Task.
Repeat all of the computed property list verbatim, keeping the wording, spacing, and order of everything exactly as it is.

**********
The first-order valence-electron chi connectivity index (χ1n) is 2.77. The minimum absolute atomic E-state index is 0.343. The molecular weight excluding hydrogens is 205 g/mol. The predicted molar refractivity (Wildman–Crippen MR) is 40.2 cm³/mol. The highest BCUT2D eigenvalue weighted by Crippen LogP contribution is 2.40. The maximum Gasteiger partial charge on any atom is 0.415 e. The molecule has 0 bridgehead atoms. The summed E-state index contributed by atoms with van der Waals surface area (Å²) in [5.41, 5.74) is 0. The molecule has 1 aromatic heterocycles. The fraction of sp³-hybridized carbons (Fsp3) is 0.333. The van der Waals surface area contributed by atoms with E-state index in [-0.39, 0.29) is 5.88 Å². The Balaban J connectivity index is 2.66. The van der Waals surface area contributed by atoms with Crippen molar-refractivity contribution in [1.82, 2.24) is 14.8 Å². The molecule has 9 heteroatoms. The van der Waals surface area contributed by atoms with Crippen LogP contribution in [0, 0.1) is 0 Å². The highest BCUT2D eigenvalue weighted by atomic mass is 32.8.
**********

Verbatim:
The first-order valence-electron chi connectivity index (χ1n) is 2.77. The minimum absolute atomic E-state index is 0.343. The molecular weight excluding hydrogens is 205 g/mol. The predicted molar refractivity (Wildman–Crippen MR) is 40.2 cm³/mol. The highest BCUT2D eigenvalue weighted by Crippen LogP contribution is 2.40. The maximum Gasteiger partial charge on any atom is 0.415 e. The molecule has 0 bridgehead atoms. The summed E-state index contributed by atoms with van der Waals surface area (Å²) in [5.41, 5.74) is 0. The molecule has 1 aromatic heterocycles. The fraction of sp³-hybridized carbons (Fsp3) is 0.333. The van der Waals surface area contributed by atoms with E-state index in [-0.39, 0.29) is 5.88 Å². The Balaban J connectivity index is 2.66. The van der Waals surface area contributed by atoms with Crippen molar-refractivity contribution in [1.82, 2.24) is 14.8 Å². The molecule has 9 heteroatoms. The van der Waals surface area contributed by atoms with Crippen LogP contribution in [0, 0.1) is 0 Å². The highest BCUT2D eigenvalue weighted by atomic mass is 32.8.